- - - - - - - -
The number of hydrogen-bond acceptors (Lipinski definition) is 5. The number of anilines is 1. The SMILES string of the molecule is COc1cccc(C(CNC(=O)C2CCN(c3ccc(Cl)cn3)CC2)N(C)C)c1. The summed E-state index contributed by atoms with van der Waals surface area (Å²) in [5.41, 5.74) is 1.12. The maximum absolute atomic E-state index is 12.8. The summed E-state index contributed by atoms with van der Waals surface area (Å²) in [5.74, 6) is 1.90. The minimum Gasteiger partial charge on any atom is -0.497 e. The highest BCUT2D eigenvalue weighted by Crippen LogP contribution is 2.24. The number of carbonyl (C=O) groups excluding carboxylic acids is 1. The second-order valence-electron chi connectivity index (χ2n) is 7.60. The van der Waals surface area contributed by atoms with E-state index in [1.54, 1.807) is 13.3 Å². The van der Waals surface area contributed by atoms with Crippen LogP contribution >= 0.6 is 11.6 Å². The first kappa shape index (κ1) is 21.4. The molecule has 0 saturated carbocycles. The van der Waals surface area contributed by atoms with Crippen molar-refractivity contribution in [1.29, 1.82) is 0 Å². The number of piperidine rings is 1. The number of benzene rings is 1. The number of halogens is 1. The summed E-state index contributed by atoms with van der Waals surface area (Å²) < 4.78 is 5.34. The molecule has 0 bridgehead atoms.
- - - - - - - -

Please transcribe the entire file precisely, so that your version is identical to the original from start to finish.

The number of hydrogen-bond acceptors (Lipinski definition) is 5. The number of anilines is 1. The SMILES string of the molecule is COc1cccc(C(CNC(=O)C2CCN(c3ccc(Cl)cn3)CC2)N(C)C)c1. The summed E-state index contributed by atoms with van der Waals surface area (Å²) in [5.41, 5.74) is 1.12. The maximum absolute atomic E-state index is 12.8. The summed E-state index contributed by atoms with van der Waals surface area (Å²) in [5.74, 6) is 1.90. The minimum Gasteiger partial charge on any atom is -0.497 e. The highest BCUT2D eigenvalue weighted by Crippen LogP contribution is 2.24. The number of carbonyl (C=O) groups excluding carboxylic acids is 1. The second-order valence-electron chi connectivity index (χ2n) is 7.60. The van der Waals surface area contributed by atoms with E-state index in [1.54, 1.807) is 13.3 Å². The van der Waals surface area contributed by atoms with Crippen LogP contribution >= 0.6 is 11.6 Å². The first kappa shape index (κ1) is 21.4. The molecule has 0 saturated carbocycles. The van der Waals surface area contributed by atoms with Crippen molar-refractivity contribution in [1.29, 1.82) is 0 Å². The number of piperidine rings is 1. The number of benzene rings is 1. The number of halogens is 1. The summed E-state index contributed by atoms with van der Waals surface area (Å²) < 4.78 is 5.34. The molecule has 0 bridgehead atoms.